The 2009 annual North American Compustat database provides the data for this study, which includes observations from 1989 through 2008.9 Panel A from Table 1 provides the details for the sample selection process, which begins with a total of 177,280 firm-years with nonmissing values for total assets (data6), sales revenue (data12), earnings before extraordinary items (data18) and operating cash flow (data308). A close inspection of the Compustat database indicates that a total of 4931 observations represent duplicates (i.e., same sales and total assets as the previous year), which are omitted from the sample. Surprisingly, the Compustat database contains observations with unaudited data, which necessitates the exclusion of 929 firm-years. Similar to Barth et al. (2001) and Cheng et al. (2008), the sample selection process requires each observation to maintain at least $1 million of total assets and $1 million of sales revenue to minimize the possibility that very small firms are driving the empirical results. An additional benefit for requiring the minimum amount of sales revenue is that the Compustat database contains observations with zero and negative values for data item 12 (i.e., the sales revenue variable). Excluding observations that fail to meet the $1 million minimum requirement for total assets and sales revenue results in the exclusion of 14,918 firm-years, and including these observations does not affect the inferences in the study. The sample also excludes all firm-years from the financial services industry (SIC 6000–6999) due to the nature of their operations and the related classification problems for the cash flow statement. Excluding the financial services industry firm-years reduces the sample by 20,980 observations. Changes in a firm's fiscal year-end result in truncated or extended reported periods, and possibly distort the comparability of observations within the sample. Excluding firm-years with changes in the fiscal year-end results in the omission of 249 firm-years. Extreme observations may distort the results from regression analyses, and the current study excludes the top and bottom 1% from the distributions for the dependent variable (i.e., earnings for time t + 1) and the two primary independent variables (i.e., operating cash flow and operating accruals variables for time t). This procedure excludes 5126 firm-years, or approximately 5% of the sample. One alternative method for managing extreme observations is to omit firm-years where the Studentized residuals exceed two in absolute value (see Belsley, Kuh, & Welsch, 1980). The application of this alternative method does not alter the inferences of the study. A total of 33,533 firm-years contain inadequate (i.e., missing) lagged values, and excluding these observations results in a final sample of 96,614 firm-years.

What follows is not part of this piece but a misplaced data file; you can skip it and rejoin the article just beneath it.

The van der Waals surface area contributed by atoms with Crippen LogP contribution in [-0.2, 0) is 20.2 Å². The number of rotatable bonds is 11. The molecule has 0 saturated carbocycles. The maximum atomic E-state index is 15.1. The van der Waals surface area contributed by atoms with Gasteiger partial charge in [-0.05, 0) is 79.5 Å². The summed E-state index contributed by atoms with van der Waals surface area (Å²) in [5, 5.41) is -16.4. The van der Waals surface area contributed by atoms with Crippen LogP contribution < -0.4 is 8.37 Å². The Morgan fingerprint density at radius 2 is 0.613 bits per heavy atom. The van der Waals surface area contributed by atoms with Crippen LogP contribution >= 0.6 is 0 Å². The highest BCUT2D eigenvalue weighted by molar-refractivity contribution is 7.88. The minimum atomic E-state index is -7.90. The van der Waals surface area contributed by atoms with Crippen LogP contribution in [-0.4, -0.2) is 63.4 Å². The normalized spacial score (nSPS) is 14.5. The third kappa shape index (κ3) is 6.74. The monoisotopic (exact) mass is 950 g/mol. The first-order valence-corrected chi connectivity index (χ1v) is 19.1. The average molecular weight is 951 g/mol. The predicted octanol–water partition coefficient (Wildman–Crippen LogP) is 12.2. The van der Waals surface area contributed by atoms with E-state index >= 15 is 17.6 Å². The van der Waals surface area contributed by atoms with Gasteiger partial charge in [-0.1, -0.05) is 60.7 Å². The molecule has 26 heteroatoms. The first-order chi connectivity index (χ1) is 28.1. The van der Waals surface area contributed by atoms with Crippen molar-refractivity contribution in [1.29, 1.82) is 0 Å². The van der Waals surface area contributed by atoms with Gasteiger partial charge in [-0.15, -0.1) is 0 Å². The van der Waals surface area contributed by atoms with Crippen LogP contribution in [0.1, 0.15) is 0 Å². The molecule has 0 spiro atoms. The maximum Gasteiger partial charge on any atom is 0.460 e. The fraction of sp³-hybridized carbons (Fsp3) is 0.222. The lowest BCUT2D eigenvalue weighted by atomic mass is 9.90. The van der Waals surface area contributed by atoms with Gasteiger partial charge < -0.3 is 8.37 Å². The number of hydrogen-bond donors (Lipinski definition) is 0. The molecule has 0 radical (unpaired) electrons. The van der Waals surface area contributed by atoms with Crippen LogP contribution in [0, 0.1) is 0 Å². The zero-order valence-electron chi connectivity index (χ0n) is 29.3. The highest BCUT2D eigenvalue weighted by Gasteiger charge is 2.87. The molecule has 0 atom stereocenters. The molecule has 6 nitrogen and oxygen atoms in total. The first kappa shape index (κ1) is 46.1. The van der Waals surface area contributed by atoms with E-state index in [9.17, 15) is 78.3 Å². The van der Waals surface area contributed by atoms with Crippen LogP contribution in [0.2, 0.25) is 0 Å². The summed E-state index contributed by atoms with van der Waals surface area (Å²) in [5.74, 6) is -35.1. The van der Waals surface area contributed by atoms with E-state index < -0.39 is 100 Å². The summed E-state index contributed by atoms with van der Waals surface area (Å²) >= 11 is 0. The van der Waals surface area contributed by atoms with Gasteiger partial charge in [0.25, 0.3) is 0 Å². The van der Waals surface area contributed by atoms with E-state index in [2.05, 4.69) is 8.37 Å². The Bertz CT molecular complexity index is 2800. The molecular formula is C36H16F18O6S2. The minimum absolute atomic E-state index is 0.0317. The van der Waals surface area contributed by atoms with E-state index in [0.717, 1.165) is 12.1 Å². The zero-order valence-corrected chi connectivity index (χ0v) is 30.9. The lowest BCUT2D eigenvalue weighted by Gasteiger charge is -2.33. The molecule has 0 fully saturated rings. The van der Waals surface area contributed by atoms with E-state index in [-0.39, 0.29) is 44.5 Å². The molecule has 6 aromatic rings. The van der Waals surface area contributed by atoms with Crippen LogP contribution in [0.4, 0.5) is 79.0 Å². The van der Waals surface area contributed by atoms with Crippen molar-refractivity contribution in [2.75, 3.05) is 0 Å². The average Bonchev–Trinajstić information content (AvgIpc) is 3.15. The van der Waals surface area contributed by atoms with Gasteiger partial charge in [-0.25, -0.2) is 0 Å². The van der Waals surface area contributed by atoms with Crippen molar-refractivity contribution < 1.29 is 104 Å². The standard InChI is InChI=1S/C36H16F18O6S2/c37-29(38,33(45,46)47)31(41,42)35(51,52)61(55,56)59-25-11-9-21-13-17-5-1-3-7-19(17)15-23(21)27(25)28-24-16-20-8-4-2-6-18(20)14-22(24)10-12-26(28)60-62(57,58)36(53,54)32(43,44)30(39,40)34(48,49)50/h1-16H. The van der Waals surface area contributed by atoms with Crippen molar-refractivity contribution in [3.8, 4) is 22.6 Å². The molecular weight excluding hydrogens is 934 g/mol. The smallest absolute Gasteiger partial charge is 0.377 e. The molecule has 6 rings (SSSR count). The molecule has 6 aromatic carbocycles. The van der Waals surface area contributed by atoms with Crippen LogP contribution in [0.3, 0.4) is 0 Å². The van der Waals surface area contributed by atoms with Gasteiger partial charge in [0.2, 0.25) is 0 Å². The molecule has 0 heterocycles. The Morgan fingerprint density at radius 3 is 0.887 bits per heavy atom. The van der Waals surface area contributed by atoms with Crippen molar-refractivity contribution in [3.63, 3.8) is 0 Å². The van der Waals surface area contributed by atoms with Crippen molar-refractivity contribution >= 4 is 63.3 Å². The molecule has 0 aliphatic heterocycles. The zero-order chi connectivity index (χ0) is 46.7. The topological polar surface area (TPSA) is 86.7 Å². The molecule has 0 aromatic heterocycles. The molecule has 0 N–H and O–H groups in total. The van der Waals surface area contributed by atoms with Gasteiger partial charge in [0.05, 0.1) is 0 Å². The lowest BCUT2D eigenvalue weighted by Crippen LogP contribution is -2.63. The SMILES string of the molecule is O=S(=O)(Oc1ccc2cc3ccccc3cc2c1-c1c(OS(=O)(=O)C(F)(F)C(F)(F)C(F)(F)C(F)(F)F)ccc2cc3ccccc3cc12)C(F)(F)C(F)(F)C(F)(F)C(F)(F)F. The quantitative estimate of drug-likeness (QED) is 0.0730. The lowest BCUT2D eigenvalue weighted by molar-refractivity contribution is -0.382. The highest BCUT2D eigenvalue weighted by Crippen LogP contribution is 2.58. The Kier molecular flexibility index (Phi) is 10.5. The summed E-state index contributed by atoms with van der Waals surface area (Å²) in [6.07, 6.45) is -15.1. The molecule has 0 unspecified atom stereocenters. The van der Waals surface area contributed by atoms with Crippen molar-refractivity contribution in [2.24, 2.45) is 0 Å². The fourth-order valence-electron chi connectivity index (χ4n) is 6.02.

Panel B from Table 1 indicates that the sample contains a significant number of FPIs. Specifically, Panel B indicates that approximately 15% of the firm-years and 19% of the firms in the sample belong to FPIs. This suggests that the North American Compustat database contains a noteworthy proportion of foreign private issuer observations.